image Photo: Reuters

Iran, Russia accused of interfering in US elections

Top security officials in the United States are directly accusing Iran and Russia of interference with the upcoming 2020 presidential election on 3 November.

“We have confirmed that some voter registration information has been obtained by Iran, and separately, by Russia,” said U.S. Director of National Intelligence John Ratcliffe at a hastily arranged news conference in Washington.

“This data can be used by foreign actors to attempt to communicate false information to registered voters that they hope will cause confusion, sow chaos and undermine your confidence in American democracy,” he added.

The announcement less than two weeks before official voting is to take place reveals a high level of alarm over the electoral security issue. While most voter registration is public, Ratcliffe went on to reference email sent yesterday which government sources said was designed to appear as if it had been sent by the Proud Boys group that backs President Donald Trump. The subject line on the email threatened: “Vote for Trump or else!”

“We have already seen Iran sending spoofed emails designed to intimidate voters, incite social unrest and damage President Trump. You may have seen some reporting on this in the last 24 hours, or you may have even been one of the recipients of those emails,” he said.

A government source cited by Reuters said U.S. authorities have evidence that Russia and Iran had tried to hack into voter roll data in unidentified states, but pointed out that because much of that voter data is available commercially the hacking may have been aimed at avoiding payment. Another government source said that U.S. officials are investigating whether the Proud Boys network or website had been hacked by the Iranian government or private individuals in the Islamic Republic, and that so far the evidence remains inconclusive.

The U.S. National Intelligence Director also charged that Tehran is behind the distribution of “other content,” including a video attached to some of the email “implies that individuals could cast fraudulent ballots even from overseas,” while underscoring that “this video and any claims about such allegedly fraudulent ballots are not true.” The video has also reportedly been debunked by independent experts.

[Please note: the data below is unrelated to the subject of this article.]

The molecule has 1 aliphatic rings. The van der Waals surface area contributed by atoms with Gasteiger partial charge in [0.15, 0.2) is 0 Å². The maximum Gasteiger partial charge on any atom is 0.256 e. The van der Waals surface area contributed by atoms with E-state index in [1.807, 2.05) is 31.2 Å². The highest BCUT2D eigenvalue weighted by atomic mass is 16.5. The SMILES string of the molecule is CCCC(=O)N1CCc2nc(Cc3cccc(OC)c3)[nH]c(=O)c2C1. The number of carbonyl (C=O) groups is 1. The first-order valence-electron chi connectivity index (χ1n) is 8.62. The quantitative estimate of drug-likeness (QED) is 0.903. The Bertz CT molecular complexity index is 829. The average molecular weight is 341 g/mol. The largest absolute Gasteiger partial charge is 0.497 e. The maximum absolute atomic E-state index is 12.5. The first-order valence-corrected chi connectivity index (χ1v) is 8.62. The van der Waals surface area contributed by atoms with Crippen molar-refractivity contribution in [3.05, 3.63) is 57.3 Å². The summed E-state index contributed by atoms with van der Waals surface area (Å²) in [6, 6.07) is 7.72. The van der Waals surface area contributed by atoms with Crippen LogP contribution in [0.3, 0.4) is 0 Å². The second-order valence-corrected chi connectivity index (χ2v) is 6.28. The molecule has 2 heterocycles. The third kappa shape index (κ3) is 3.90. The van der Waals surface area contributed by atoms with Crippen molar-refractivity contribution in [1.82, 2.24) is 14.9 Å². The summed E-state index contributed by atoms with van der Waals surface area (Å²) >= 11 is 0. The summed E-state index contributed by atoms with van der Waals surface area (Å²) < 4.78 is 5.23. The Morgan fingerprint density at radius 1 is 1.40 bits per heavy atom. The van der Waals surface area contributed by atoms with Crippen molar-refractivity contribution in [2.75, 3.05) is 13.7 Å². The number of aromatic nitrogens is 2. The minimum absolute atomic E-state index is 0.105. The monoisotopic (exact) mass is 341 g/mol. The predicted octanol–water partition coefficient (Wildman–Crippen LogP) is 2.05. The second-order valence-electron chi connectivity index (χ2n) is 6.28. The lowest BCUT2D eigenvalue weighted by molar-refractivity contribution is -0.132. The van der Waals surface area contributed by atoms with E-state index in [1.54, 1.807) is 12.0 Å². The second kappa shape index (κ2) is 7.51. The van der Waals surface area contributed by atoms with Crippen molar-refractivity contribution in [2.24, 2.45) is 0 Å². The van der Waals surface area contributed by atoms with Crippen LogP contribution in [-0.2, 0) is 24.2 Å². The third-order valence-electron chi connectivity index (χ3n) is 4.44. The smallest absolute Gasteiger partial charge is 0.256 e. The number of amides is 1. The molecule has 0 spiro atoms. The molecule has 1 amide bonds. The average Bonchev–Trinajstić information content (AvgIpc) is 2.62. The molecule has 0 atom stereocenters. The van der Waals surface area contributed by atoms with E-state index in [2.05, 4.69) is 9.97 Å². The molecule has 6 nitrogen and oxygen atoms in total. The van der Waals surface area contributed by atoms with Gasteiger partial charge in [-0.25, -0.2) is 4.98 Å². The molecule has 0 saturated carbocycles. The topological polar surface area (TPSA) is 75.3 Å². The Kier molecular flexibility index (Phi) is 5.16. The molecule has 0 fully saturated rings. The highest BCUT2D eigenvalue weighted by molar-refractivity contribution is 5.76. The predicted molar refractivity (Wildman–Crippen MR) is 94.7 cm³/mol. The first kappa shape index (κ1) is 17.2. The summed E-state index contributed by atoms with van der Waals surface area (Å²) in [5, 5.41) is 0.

Regarding Russia, Ratcliffe stated that, “although we have not seen the same actions from Russia, we are aware that they have obtained some voter information just as they did in 2016. Rest assured that we are prepared for the possibility of actions by those hostile to democracy.” In an attempt to assure the American public, he said that “the great women and men of the intelligence community caught this activity immediately and our colleagues at FBI and DHS acted swiftly in response to this threat.

“The president has instructed me to keep the public informed as appropriate, and you have my commitment that I will continue to do exactly that with transparency and with candor,” said the security chief, stressing that, “We will not tolerate foreign interference in our elections.”

Other top-ranked officials also attended the press conference included FBI Director Chris Wray, who echoed Ratcliffe’s statements.

“We are not going to tolerate foreign interference in our elections or any criminal activity that threatens the sanctity of your vote or undermines public confidence in the outcome of the election,” the FBI Chief told the American public, asserting that, “when we see indications of foreign interference or federal election crimes, we’re going to aggressively investigate and work with our partners to quickly take appropriate action.”

U.S. intelligence agencies have issued previous warnings that the Islamic Republic might interfere in the electoral process in an effort to hurt Trump at the polls, while Russia would undertake action to help him. Political analysts have commented that Outside experts said that if Ratcliffe is correct that Iran send the fraudulent email it could be part of a campaign to disparage the Republican leader by calling attention to support and threats by the sometimes violent group.

Iran was swift to deny the allegations. The Spokesman for Iran’s mission to the United Nations, Alireza Miryousefi, stated that “unlike the U.S., Iran does not interfere in other countries elections. The world has been witnessing the U.S.’ own desperate public attempts to question the outcome of its own election at the highest level.” In a later Twitter post, Miyousefi wrote: “These accusations are nothing more than another scenario to undermine voter confidence, & are absurd. Iran has  no interest in interfering in the U.S. election and no preference for the outcome. U.S. must end its malign and dangerous accusations against Iran.”

The Kremlin has so far not responded to the allegations, but is expected to do so in the near future. [Update: shortly after the publishing of this article, Russia denied interference with the U.S. 2020 presidential election and called the accusations of hacking unfounded.]

U.S. Senate Democratic leader Chuck Schumer disagreed that interference by Tehran and Moscow is deliberately aimed at “discrediting President Trump.” Following a classified briefing on the matter yesterday, he told the MSNBC network that, “it was clear to me that the intent of Iran in this case, and Russia in many more cases, is to basically undermine confidence in our elections.”